3. Nutritional Contribution of Fish

Fish Consumption Replacing Meat (PUFA vs. SFA)

Although the intake of oily fish provides long chain n-3 fatty acids there may be benefit from the consumption of all seafood products. The nutrient content of fish varies greatly by species and in individual fish depending on age, sex, environment and season [34]. Factors such as feed intake, migratory swimming and sexual changes related to spawning all affect the nutritional quality of fish.

Fish are classified as lean, semi-fatty or fatty depending on the total storage of fat in body tissues. Lean fish have a low fat content that is relatively stable while that in oily species varies considerably according to season and geographic region of harvest [34,52]. Fish are uniquely different from other animal protein sources in that they contain up to 40% of the total lipid as highly unsaturated LC fatty acids with freshwater species containing a somewhat lower level than marine sources. Like milk, eggs and meat, fish is high in protein and contains a complete amino acid profile. Most fish contain 15%–20% of total body weight as protein. In addition, all fish are a good source of B vitamins and, in the case of the fatty species Vitamins A and D. All fish are a valuable source of calcium, phosphorus, iron, copper and selenium; with saltwater fish also providing iodine.

Replacement of other dietary animal products with fish in the diet, whether high in n-3 fatty acids or not, may be cardioprotective due to the reduced saturated fatty acid and cholesterol content of these products as well as their high polyunsaturated fatty acid content compared to other animal protein sources. Most fish and seafood are low in cholesterol with the exception of crab, lobster, shrimp and oysters [43].

4. Fish Quality and Sustainability

4.1. Wild Fish Stock

The catch from wild fish stocks is generally considered to be at or near the biological maximum, with approximately 90% of the fish stocks globally rated as fully or overexploited [34]. At present, capture fisheries production is relatively stable at approximately 90 million tons per year since the 1990s.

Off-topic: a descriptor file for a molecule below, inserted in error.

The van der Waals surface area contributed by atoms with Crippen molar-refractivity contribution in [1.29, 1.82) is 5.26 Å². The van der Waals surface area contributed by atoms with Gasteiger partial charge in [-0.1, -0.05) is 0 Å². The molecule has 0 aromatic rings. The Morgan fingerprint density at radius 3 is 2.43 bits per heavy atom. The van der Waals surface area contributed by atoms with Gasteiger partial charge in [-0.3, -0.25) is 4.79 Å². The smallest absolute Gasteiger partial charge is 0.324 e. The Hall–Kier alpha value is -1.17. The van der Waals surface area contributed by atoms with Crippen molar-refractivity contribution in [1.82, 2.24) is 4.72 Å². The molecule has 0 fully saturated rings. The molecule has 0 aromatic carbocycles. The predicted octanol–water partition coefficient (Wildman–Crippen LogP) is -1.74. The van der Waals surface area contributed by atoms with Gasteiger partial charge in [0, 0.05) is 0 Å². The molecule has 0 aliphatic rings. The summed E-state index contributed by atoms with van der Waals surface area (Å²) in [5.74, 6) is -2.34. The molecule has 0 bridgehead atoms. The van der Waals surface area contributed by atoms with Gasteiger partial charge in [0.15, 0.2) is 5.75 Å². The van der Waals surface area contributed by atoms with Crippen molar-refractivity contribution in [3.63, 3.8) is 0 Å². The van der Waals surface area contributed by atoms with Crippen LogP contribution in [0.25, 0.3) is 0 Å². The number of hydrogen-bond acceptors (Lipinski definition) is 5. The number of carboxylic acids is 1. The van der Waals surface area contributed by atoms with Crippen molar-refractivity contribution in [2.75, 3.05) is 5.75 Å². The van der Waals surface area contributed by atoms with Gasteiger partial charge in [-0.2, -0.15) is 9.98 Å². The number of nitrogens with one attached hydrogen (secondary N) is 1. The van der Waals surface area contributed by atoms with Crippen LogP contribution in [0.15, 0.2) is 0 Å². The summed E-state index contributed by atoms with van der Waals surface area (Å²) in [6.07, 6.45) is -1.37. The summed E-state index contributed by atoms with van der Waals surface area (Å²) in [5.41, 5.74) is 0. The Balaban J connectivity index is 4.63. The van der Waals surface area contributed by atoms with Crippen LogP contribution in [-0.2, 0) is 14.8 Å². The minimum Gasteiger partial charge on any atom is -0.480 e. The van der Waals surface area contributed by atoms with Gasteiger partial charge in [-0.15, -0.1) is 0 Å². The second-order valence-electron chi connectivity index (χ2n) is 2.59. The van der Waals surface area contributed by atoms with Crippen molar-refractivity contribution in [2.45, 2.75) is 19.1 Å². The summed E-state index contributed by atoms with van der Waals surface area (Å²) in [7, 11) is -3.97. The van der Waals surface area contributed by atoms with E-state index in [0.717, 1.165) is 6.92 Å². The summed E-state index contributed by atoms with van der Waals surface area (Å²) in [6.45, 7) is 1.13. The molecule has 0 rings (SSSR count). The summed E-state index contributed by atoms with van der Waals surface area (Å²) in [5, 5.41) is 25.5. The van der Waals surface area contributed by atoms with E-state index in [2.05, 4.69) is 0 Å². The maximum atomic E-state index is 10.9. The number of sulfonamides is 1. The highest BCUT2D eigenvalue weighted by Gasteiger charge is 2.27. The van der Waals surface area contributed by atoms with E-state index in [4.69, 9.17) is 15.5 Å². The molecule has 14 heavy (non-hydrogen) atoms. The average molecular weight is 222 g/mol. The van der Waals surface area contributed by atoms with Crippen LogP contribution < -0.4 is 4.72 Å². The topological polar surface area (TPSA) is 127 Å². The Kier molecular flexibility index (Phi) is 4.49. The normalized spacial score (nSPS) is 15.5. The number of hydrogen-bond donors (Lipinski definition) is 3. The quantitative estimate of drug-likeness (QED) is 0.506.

4.2. Status of Aquaculture Fish World Wide

Atlantic salmon is widely farmed with Norway and Chile being two of the primary countries of production and contributing over 1.5 million tons per year; Canada, United Kingdom, United States, and other countries have major salmon farming efforts as well. Bivalve shellfish (clams, oysters, mussels) are also commonly farmed seafood with global production. These products provide good levels of EPA and DHA (Table 2) [53]. Bivalve shellfish production is expanding worldwide and accounts for approximately 10%–12% of the total seafood consumption globally [34]. Aquaculture production of marine fish species other than salmon with a high content of LCn-3, is on a much smaller scale. Seabass, seabream, flounder, and cobia, are a few of the farmed marine species that have been developed over recent years and decades. The interest in farming cod (Gadus morhua) was reignited several years ago when the supply of wild cod was scarce and the price rose. In 2009 Norway produced approximately 20,000 tons of farmed cod [54]. However a rebound in the natural cod stocks has made the fish more plentiful and the economics of producing farmed cod became much less attractive. A number of other species are being farmed in varying quantities including flounder (Paralichthys sp.), sablefish (Anoplopoma fimbria) and cobia (Rachycentron canadum) and about 180 additional species.

4.3. Effect of Aquaculture Practice on n-3 Status of Fish